There are many reasons an individual chooses to become a vegetarian. Most revolve around choices for better health, eating a more sustainable, eco-friendly diet, or an objection to eating animals and/or the abusive treatment that is often inflicted on animals that are raised for food.
So you want to be a vegetarian? What do you need to know? We’ll share some information about a vegetarian lifestyle, some of its benefits, and tips for making the switch.
Vegetarian versus Vegan
Vegetarians don’t eat meat but may choose to eat products that come from animals such as eggs, cheeses, yogurt, and other dairy products. Individuals who practice a vegan diet eat no animal products at all. This choice is typically based on an opposition to the abuse and neglect often suffered by farm-raised animals. Nonprofit organizations, such as Mercy for Animals, fight for compassion and better treatment for these animals. They and other organizations argue that they are sentient beings as much as our own dog and cat family members.
Benefits of a Vegetarian or Vegan Lifestyle
The benefits of a meatless diet are many, even beyond those related to health:
- Live longer.
- Reduce the risk of disease, including many chronic, degenerative conditions.
- Lose weight and keep it off.
- Enjoy more energy.
- Build stronger bones.
- Avoid toxins and chemicals associated with meat and meat production.
- Increase your options for more locally produced foods.
- Contribute to your local economy and farming community.
- Save money.
- Reduce your carbon footprint.
- Contribute to a reduction in pollution, including methane gas associated with beef production.
- Preserve natural resources and support a more sustainable way of life.
- Decrease the demand for farm-raised animals.
- Spare animals from a life of abuse.
The Protein Challenge
A challenge to the vegetarian diet can be getting enough protein – a macronutrient that is present in every cell in the body. When our bodies don’t get enough protein, muscle and other cells can start to break down. Protein is built of 20 amino acids, though your body can synthesize only half of them. The remainder must come from foods and are referred to as “essential” amino acids. Essential amino acids are not stored in the body so need to be replenished daily.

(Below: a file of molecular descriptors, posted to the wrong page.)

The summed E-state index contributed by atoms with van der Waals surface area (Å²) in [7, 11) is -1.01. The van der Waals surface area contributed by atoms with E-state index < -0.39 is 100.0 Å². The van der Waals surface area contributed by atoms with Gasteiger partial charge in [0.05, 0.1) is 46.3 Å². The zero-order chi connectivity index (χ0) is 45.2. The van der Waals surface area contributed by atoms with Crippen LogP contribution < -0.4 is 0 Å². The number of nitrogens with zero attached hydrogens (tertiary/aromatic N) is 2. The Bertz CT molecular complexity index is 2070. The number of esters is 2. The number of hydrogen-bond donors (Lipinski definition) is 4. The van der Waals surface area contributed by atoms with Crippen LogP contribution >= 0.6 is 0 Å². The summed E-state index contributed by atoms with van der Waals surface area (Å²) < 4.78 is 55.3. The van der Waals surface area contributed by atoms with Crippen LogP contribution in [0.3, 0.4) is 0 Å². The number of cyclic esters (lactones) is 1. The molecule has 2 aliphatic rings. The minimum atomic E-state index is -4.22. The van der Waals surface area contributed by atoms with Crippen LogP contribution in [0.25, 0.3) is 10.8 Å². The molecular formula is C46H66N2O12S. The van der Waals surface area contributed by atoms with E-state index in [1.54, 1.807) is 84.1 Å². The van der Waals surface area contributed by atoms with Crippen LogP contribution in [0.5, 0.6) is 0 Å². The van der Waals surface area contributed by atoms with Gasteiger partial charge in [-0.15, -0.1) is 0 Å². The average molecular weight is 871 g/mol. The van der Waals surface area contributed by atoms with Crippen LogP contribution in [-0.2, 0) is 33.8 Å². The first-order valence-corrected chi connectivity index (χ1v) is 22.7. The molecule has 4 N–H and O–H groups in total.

Animal proteins provide all the essential amino acids and are therefore referred to as “complete” proteins. But few plants contain them all. So there may be a bit of a learning curve if you choose to eat no animal proteins. Quinoa and buckwheat are examples of plant-based sources of complete protein; hempseed and chia are nearly complete, though a bit low in lysine. Eating a combination of grains and legumes can provide the winning combination. Examples are peanut butter on whole grain bread or crackers, oatmeal prepared in soymilk, and a serving of rice and beans or lentils. Other great sources of protein include beans and tofu.
Making the Switch to a Vegetarian Diet
You don’t have to switch to a vegetarian diet overnight. There are many options for making a gradual transition. If you simply want to eat less meat, you might consider “Meatless Mondays” – the practice of choosing one day a week to eliminate meat from your meals. Or you could eliminate one meat-based food at a time, starting with the one that concerns you most, either as it relates to your health or to animal cruelty.
Try some new foods. Most of us have eating “habits.” We like particular foods and tend to eat those often. Eating a variety of foods—especially a variety of vegetables and fruits–can actually be a more healthy way of eating. So roam the aisles of your favorite market with food adventure as your objective.
Check out the internet for ideas. You’ll find lots of resources including online learning and delicious vegetarian and vegan recipes. Make it fun, experiment and enjoy! Get your family and friends on board and cook together, or have a vegetarian or vegan dinner or party…and feel good about the positive difference you are making for your health, the earth, and the lives of animals.